Article : A Study On: “Financial Inclusiveness Of RBI And Indian Banks New Avatar”

Title

A Study On: “Financial Inclusiveness Of RBI And Indian Banks New Avatar”

Author

Srikanth R.

   To an activist like me, the greatest loss is the fall in the quality of banking services to the smaller customers, more particularly the elders, disabled, home maker-women, widows and pensioners.
Any right thinking Indian will certainly question the wisdom of the Raghuram Rajan, the newly appointed governor of Reserve Bank of India (RBI) mooting a proposal to allow foreign banks to take over our over century old  domestic banks. The situation is so bad overseas that our veteran bankers can do well to manage over the badly performing foreign banks.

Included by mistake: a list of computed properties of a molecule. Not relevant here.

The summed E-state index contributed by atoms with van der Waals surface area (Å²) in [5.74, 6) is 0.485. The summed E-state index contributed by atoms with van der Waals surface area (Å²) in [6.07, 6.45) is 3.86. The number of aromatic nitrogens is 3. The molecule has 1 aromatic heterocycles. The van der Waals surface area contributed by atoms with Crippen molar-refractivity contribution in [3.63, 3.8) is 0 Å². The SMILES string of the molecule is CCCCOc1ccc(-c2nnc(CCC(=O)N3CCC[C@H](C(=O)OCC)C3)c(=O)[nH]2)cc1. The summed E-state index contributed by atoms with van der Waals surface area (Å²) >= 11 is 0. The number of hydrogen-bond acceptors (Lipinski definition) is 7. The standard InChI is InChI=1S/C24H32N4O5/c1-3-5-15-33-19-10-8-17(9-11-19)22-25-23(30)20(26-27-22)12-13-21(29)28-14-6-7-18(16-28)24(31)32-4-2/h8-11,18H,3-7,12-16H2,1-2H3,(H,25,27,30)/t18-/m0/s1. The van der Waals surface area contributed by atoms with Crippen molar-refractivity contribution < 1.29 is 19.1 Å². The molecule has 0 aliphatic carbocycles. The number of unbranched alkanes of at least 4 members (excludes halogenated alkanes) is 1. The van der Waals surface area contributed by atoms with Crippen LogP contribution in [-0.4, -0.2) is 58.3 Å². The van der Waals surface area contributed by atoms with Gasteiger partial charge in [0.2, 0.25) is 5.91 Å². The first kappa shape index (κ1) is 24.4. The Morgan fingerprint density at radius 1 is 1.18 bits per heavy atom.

The statement in Washington on unveiling “major banking reforms” that will entail allowing foreign banks to take over domestic banks has rightly raised heckles across the country.  Leading party, the main opposition party, has come out with a strong statement to say that this goes contrary to the Centre’s stand that its “policy of nationalization of banks will not be reversed. Are we importing a financial crisis? The decade-old experience of foreign banks in India is that they only compete with Indian banks in the creamy business segment. Their contribution as far as financial inclusion is concerned is very minimal and below expectations. Even on the concept of new private banks the issue needs to the debate. The All-India Bank Employees Association states that they “strongly oppose proposals aimed at take overs as they are against our country’s interest. At present 80% of the banking sector in India is under the public sector, 15% under private sector and only 5% are foreign banks. The foreign banks have never contributed to India’s economic growth and development – they are only interested in profits… Some of these have been involved in various scams in the past and their licenses ought to have been cancelled. The experience of the US and other countries shows that liberalized banking has led to crises and collapse of banks. In the US alone hundreds of banks have shut down and the US Government had to bale out the bigger banks.” Over the years, our banking has been robust enough to withstand the Great Depression, the Far East crisis, the Mexican crisis, and the 2008 sub-prime meltdown. How much the nationalization of major banks contributed to this is still a matter of debate, not many are willing to concede that the great state bailout of the US, British and Irish banks is indeed Backdoor Nationalization, giving rise to the lesson that governments will not let banks die and tax payer’s monies will be used to rescue them from their greed. Comforted by this, banks all over continue to innovate financially the ways to transform themselves from traditional deposit-taking retail undertaking, solely guided by their responsibility to their main stakeholders, the depositors and as facilitators of credit for trade and industry and underprivileged through inclusive growth, into universal banks. The big banks in the UK and Switzerland are mired i+n major scandals with the US Treasury and regulators imposing massive penalties running into billions and jail terms for violations for offences as bad as cross border money laundering. In the latest money laundering sting operations in India the foreign banks were also caught with their pants down. 

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